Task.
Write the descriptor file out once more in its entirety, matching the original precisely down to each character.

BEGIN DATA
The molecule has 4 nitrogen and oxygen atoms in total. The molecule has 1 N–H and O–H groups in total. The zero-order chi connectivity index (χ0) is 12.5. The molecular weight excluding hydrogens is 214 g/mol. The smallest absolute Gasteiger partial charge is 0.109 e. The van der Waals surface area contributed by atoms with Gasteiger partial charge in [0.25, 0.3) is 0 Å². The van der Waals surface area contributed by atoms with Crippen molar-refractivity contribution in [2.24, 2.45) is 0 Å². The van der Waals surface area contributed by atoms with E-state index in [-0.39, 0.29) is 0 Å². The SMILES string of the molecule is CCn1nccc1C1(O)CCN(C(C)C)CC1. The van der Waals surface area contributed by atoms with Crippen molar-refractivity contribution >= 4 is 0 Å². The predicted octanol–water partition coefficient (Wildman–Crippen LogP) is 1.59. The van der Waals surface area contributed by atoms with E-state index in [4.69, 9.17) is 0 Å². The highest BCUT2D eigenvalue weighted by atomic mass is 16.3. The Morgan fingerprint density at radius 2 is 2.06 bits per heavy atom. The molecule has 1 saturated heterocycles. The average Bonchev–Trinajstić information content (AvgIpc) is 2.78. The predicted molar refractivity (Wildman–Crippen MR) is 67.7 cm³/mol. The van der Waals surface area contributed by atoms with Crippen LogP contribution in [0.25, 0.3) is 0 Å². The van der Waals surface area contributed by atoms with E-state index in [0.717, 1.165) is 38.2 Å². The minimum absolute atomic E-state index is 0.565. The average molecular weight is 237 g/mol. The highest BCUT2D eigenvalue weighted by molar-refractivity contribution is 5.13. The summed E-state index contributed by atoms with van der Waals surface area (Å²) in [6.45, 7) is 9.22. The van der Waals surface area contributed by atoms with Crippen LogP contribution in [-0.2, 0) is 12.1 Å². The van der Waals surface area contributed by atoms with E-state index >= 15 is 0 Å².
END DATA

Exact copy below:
The molecule has 4 nitrogen and oxygen atoms in total. The molecule has 1 N–H and O–H groups in total. The zero-order chi connectivity index (χ0) is 12.5. The molecular weight excluding hydrogens is 214 g/mol. The smallest absolute Gasteiger partial charge is 0.109 e. The van der Waals surface area contributed by atoms with Gasteiger partial charge in [0.25, 0.3) is 0 Å². The van der Waals surface area contributed by atoms with Crippen molar-refractivity contribution in [2.24, 2.45) is 0 Å². The van der Waals surface area contributed by atoms with E-state index in [-0.39, 0.29) is 0 Å². The SMILES string of the molecule is CCn1nccc1C1(O)CCN(C(C)C)CC1. The van der Waals surface area contributed by atoms with Crippen molar-refractivity contribution >= 4 is 0 Å². The predicted octanol–water partition coefficient (Wildman–Crippen LogP) is 1.59. The van der Waals surface area contributed by atoms with E-state index in [4.69, 9.17) is 0 Å². The highest BCUT2D eigenvalue weighted by atomic mass is 16.3. The Morgan fingerprint density at radius 2 is 2.06 bits per heavy atom. The molecule has 1 saturated heterocycles. The average Bonchev–Trinajstić information content (AvgIpc) is 2.78. The predicted molar refractivity (Wildman–Crippen MR) is 67.7 cm³/mol. The van der Waals surface area contributed by atoms with Crippen LogP contribution in [0.25, 0.3) is 0 Å². The van der Waals surface area contributed by atoms with E-state index in [0.717, 1.165) is 38.2 Å². The minimum absolute atomic E-state index is 0.565. The average molecular weight is 237 g/mol. The highest BCUT2D eigenvalue weighted by molar-refractivity contribution is 5.13. The summed E-state index contributed by atoms with van der Waals surface area (Å²) in [6.45, 7) is 9.22. The van der Waals surface area contributed by atoms with Crippen LogP contribution in [-0.2, 0) is 12.1 Å². The van der Waals surface area contributed by atoms with E-state index >= 15 is 0 Å².